Interview

Speaking to The Portico Library

The Portico Library, hidden away in the centre of Manchester (right next to Manchester Art Gallery), is a 215-year-old institution holding over 25,000 books spanning a large variety of topics, themes, and eras. The library uses art to promote the library’s collection, to have conversations about the books, which take the form of workshops, talks, exhibitions and displays (one of which is open right now, named ‘In the Margins’)

With it’s beautiful regency-style architecture, stained glass, and wall to ceiling shelves of books, it’s easy to feel as if you have stepped into a dark academia Pinterest board. It’s free to enter, to explore (and to eat), so be sure to check it out whenever you’re next in town. However, there is a deeper history hidden in the shelves of this small Mancunian library. When it was first opened it was a membership basis only, which restricted poorer, working-class people and those whose first language may have not been English or been traditionally educated. Women couldn’t enter the library until 1870 and of the 25,000 books the majority were written by white, middle class, ‘Western’ men, even though the books in the library’s are of topics that span around the world. One of the best descriptions of the library I have heard, is that it’s like stepping into ‘the middle of a 19th century brain’.

As you can imagine, this leaves a skewed perspective of beliefs and morals in some which is being preserved in some books and illustrations within their collection. Ones that can be racially bias, sexist, ableist, homophobic…etc. But what do you do? Do you throw the books away? But if you throw them away, does that mean you’re denying responsibility?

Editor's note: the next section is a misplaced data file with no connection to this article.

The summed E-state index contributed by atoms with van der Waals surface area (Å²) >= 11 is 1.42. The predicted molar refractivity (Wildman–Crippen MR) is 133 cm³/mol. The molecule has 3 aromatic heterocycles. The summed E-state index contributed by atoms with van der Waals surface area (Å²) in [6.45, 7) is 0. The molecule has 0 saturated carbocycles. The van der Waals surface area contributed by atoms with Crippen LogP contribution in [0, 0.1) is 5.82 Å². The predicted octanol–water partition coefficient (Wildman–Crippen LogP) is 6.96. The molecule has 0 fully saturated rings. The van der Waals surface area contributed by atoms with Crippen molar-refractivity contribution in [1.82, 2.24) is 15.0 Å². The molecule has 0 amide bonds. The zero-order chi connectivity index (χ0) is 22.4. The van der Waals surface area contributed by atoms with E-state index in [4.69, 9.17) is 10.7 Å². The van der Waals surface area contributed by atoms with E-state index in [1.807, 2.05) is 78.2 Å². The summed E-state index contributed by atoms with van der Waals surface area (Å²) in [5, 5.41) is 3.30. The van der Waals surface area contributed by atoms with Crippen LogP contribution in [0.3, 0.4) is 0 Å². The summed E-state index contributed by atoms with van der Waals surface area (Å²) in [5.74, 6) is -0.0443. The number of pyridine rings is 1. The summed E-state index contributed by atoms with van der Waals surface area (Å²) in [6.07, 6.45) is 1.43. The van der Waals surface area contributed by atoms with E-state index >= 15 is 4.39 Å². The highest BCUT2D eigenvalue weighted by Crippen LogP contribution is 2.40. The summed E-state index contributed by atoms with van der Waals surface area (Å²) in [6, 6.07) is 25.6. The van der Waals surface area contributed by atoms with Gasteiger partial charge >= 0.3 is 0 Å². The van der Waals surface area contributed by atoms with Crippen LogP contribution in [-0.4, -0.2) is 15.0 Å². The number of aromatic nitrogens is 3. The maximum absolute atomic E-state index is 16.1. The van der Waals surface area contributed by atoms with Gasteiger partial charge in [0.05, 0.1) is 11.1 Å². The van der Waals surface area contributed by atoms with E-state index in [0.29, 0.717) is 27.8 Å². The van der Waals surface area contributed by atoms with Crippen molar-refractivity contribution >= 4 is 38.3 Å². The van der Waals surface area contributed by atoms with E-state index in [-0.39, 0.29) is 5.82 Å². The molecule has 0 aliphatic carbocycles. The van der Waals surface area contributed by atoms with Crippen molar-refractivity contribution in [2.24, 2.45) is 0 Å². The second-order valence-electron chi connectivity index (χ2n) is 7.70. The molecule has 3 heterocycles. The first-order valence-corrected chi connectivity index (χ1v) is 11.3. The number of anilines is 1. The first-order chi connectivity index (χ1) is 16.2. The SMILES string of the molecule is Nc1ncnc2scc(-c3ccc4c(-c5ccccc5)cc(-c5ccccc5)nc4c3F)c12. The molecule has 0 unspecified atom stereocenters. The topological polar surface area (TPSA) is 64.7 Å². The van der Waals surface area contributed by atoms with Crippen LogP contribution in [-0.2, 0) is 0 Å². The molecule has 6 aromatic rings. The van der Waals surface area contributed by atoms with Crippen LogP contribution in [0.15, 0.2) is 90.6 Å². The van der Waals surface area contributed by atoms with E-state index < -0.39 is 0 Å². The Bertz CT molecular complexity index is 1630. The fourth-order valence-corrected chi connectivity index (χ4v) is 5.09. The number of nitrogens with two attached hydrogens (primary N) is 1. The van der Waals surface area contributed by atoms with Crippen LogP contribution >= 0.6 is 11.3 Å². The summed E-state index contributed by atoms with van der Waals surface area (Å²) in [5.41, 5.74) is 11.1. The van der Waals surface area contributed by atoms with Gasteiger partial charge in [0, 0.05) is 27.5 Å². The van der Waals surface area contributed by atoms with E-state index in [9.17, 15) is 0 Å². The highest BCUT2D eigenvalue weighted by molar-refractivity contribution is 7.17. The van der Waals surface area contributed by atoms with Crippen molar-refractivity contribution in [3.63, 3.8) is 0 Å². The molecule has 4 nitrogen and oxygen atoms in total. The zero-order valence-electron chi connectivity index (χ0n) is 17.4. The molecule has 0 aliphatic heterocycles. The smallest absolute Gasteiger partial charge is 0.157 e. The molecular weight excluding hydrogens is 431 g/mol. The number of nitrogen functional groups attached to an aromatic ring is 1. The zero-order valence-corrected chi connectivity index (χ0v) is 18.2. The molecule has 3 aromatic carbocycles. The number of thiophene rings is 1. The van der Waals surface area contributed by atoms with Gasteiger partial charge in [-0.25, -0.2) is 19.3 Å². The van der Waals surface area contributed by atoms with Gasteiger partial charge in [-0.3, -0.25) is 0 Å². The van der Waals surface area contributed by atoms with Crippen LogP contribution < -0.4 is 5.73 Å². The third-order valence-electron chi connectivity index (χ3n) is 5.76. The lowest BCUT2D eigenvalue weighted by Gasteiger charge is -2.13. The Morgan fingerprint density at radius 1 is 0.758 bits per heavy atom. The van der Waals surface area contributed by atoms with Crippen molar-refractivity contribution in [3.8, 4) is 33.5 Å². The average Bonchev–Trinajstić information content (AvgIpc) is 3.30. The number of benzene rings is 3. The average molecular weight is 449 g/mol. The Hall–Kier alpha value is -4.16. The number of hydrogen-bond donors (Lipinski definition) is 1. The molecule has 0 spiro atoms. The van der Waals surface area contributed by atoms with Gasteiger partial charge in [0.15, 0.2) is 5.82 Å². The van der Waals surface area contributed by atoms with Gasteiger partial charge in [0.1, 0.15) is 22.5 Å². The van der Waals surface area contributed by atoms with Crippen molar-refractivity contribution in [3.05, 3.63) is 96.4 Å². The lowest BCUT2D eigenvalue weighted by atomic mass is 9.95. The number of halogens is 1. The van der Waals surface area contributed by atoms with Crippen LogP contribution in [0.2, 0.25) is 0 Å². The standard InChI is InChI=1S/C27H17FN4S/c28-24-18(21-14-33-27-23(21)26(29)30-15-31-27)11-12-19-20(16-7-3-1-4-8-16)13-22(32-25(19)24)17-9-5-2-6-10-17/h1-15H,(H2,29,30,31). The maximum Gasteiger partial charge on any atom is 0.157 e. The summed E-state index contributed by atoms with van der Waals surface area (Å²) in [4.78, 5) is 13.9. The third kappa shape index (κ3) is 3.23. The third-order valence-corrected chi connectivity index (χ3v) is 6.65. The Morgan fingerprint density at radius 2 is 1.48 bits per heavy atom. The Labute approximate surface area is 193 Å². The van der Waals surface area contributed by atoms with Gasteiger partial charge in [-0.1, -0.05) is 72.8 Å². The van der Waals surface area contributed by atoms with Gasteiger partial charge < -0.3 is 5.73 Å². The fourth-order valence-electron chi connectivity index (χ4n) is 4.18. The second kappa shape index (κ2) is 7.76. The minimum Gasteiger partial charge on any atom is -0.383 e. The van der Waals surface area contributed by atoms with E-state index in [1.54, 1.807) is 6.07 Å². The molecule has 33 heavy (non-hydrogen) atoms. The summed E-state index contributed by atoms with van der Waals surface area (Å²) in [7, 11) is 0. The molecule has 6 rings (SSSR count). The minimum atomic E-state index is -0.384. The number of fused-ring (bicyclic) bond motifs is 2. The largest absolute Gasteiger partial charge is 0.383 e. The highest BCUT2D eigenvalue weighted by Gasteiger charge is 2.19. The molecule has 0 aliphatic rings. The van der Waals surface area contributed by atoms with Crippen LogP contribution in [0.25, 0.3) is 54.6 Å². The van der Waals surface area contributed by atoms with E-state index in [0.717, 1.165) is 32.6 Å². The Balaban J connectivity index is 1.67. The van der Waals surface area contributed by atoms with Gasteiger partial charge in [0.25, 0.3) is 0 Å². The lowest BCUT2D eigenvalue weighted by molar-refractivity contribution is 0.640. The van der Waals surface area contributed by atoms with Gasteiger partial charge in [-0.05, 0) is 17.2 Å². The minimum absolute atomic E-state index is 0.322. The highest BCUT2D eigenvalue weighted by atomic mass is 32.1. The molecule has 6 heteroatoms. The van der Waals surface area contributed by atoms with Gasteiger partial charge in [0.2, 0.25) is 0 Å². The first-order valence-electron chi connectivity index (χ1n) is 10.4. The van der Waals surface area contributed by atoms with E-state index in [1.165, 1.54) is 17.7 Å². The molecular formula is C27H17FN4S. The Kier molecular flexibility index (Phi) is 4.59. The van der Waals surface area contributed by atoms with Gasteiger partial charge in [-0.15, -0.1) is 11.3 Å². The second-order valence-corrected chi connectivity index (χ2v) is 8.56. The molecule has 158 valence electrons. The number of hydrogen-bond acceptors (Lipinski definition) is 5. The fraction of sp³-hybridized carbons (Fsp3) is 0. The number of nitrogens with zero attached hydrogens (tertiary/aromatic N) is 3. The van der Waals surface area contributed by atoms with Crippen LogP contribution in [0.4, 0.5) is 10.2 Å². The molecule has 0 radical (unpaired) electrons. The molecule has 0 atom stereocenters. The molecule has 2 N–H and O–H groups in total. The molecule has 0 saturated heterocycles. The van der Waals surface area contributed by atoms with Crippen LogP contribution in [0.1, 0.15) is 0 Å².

This is what prompted me to speak to Apapat Jai-in Glynn and James Moss of the Portico library, to ask them how they are using art to change, but not erase, the narratives within their collection.

Apapat Jai-in Glynn, Engagement and Volunteer Coordinator.

James Moss, Exhibitions & Programmes Curator.

How does the Portico ensure multiple voices are present when encountering problematic works?

The Portico Library is a library and archive that utilises the expression of art to promote and deconstruct the books they have in their collection. They do this through direct artist collaboration and through providing access to art for everyone through holding workshops. This ensures everyone who they reach, can use art to freely express their own perspectives.

Through public programs, which consists of Off the Shelf articles on their website, public exhibitions, free workshops and more they can “select and invite more collaborators… to interpret the books”, as said by James. Interpret in a way they didn’t and couldn’t when the library was a ‘proprietary library’, where the Chairs of the library had full control of the way it was run.

It was their decision to make the library a ‘public resource’ and a ‘charity’ in late 2017, which has allowed them as staff and an institution as a whole to reach out and collaborate with other people. This has enabled them to, as James said: “decentralise… anyone in the library” and individually focus on the voices they wanted to collaborate with and boost. The library itself can now be used as a tool for exploration and promotion.

Why is art a medium you are using to explore the collections?

Apapat explained that the intentional use of art in the library setting, works as a more accessible “way to publicise the collection”, in a way that reading doesn’t. The act of reading requires you to be able to read the book first and foremost, it being in a language the reader understands to then comprehend the information. This hinders accessibility, whilst a visual exhibition allows multiple people to view at once. This ensures the work is more accessible, but also is a more fun and engaging for audiences, to view work and different perspectives in a “creative way and imaginative way”.